Cochlear implant electrode failure secondary to silicone touch-up during device manufacturing
Department of Otolaryngology
Adult; *Cochlear Implants; Electrodes, Implanted; Electrodiagnosis; Electronystagmography; *Equipment Failure; Facial Pain; Female; Hearing Loss; Humans; Pregnancy; Reoperation; *Silicones; Treatment Outcome
STUDY DESIGN: Retrospective case report.
SETTING: Tertiary referral cochlear implant center.
PATIENT: A 21-year-old woman was implanted with Advanced Bionics HiFocus Clarion device without complication. Five years later, the patient presented with dizziness, fluctuating implant performance, and facial pain.
INTERVENTION: Surgical exploration revealed a torn electrode silicon casing in conjunction with scar contraction bending the electrode against bony facial nerve canal at the facial recess. Suspension of the electrode such that the damaged portion was not in contact with mastoid cavity led to temporary resolution of symptoms. Explantation and reimplantation procedures were carried out 2 months later.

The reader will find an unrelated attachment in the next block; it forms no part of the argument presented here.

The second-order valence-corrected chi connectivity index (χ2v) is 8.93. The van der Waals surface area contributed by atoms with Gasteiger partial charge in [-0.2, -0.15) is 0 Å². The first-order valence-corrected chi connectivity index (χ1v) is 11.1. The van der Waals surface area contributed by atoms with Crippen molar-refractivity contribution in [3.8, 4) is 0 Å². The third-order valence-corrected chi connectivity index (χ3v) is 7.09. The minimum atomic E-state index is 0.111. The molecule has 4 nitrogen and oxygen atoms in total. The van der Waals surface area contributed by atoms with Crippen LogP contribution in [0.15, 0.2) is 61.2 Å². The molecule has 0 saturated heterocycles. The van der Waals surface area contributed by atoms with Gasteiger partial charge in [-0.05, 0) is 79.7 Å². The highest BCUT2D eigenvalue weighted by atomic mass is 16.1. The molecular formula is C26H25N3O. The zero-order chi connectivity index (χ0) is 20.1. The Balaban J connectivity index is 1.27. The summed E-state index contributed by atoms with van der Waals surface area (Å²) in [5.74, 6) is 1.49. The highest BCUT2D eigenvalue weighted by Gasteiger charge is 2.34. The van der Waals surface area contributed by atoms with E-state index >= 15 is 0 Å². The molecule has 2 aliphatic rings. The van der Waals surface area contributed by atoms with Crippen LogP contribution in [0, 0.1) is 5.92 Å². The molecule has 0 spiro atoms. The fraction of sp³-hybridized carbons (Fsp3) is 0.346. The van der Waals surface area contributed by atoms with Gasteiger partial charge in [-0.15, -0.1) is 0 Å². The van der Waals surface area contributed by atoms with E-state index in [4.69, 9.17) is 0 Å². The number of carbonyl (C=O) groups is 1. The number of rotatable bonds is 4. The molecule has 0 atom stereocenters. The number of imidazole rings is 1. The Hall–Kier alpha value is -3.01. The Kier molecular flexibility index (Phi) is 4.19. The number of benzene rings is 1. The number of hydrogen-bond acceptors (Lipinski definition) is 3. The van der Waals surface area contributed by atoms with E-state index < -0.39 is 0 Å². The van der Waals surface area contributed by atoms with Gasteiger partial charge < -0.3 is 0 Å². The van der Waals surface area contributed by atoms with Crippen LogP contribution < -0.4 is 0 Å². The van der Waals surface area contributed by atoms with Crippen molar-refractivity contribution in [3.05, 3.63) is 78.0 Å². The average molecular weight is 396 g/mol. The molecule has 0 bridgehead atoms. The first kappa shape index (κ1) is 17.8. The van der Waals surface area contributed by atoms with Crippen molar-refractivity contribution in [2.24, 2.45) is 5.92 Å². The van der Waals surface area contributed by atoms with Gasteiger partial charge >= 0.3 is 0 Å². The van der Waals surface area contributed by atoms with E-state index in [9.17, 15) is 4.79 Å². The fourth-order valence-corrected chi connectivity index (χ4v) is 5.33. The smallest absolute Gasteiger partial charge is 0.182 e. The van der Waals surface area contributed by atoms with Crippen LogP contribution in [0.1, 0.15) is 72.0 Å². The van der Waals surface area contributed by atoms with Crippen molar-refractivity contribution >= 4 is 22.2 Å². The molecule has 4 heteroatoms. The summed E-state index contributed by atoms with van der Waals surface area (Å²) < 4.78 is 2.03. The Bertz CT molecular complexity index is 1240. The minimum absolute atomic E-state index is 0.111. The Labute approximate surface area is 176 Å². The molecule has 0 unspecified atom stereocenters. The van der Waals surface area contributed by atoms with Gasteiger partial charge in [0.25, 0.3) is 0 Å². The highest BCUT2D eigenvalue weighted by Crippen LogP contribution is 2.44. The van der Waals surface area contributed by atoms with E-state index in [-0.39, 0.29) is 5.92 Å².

RESULTS: Postexplantation device analysis by the manufacturer demonstrated silicone touch-up at the site of failure. Six years since reimplantation, the patient has remained symptom-free. It is very likely that the touch-up silicon weakened the electrode and, in conjunction with chronic scar contraction, led to the tear on the silicon casing.
CONCLUSION: Isolated cochlear implant electrode failure is a rare but possible long-term complication in older generation devices. The author reports 1 case of implant device failure partly because of silicon touch-up that was applied at the location of electrode failure during its manufacturing process.
DOI of Published Version
Otol Neurotol. 2013 Sep;34(7):e72-5. doi: 10.1097/MAO.0b013e318298aaaf. Link to article on publisher's site
Otology and neurotology : official publication of the American Otological Society, American Neurotology Society [and] European Academy of Otology and Neurotology
Shao, Weiru, "Cochlear implant electrode failure secondary to silicone touch-up during device manufacturing" (2013). University of Massachusetts Medical School Faculty Publications. 605.